Welcome to The Zope Book. This book is designed to introduce you
Zope2, an open-source web application server.
To make effective use of the book, you should know how to use a web
browser and have a basic understanding of the
Text Markup Language (HTML) and
Uniform Resource Locators (URLs).
You don’t need to be a highly-skilled programmer in order to use Zope2, but you may find the understanding of some programming concepts (particularly in object-oriented programming) to be extremely helpful.
1.1. Preface to the 2.12 edition¶
This book has originally been written for Zope 2.6 back in 2002. It has been available in an almost unmodified form for the last seven years. During those many years quite a bit has happened in Zope itself and the general web market.
The 2.12 edition of this book does not try to write a new book on how-to do Zope development today. Instead it tries to update the original books content to be true and helpful again. Many of the underlying principles of Zope2 have not changed in the last years. The ZMI, security machinery, page templates and how-to use the ZCatalog are still there in an almost unmodified fashion. The general ideas behind object orientation, being Python based and the general architecture are still the same.
If you want to understand Zope2 you still need to understand how Acquisition works, even though it has been discouraged as a way to design your application logic.
One of the most notable differences between the original Zope2 approach and todays best-practices is in the way you develop applications with Zope2. The original Zope2 approach has focussed on a Through-The-Web (TTW) development model. You would create your entire application and manage your data through the same browser interface and store everything transparently in the same database. This model has worked very well in the beginning of “the web” as many dynamic websites have been rather simple and specialized projects.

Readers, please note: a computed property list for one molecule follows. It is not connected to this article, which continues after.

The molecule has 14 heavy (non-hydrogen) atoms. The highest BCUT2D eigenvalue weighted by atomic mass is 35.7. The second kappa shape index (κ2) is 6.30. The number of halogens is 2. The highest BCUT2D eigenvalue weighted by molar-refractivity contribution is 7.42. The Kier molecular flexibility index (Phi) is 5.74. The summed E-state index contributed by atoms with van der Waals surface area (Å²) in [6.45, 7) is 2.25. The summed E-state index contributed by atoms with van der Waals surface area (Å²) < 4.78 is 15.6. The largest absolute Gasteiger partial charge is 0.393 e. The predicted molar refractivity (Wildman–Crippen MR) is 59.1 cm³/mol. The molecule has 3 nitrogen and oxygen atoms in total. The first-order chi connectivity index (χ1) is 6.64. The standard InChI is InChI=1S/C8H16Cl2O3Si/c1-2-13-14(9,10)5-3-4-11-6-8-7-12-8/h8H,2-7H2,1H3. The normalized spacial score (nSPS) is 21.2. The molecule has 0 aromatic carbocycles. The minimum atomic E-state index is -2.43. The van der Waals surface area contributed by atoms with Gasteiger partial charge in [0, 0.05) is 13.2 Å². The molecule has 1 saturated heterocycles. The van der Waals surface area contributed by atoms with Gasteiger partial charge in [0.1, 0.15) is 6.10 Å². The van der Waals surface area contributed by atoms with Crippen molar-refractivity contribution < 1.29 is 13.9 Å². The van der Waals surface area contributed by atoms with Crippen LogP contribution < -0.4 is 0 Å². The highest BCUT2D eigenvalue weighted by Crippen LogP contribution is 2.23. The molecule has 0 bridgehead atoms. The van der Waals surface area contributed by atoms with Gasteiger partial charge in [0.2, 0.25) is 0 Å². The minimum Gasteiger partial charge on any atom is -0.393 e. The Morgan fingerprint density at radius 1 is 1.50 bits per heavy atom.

Over the years websites have grown their requirements and often turned into development projects of a considerable size. Today websites are understood as applications in themselves and need an approach which is no longer compatible with the TTW approach of the early Zope2.
In this book you will still read about using the TTW approach for many of the examples. Please understand this as a way to quickly and easily learn about the underlying technologies. If you want to built an application based on top of Zope2, you are almost always better of approaching the project from the so called “file-system based approach” or using Python packages to extend Zope in a predictable way.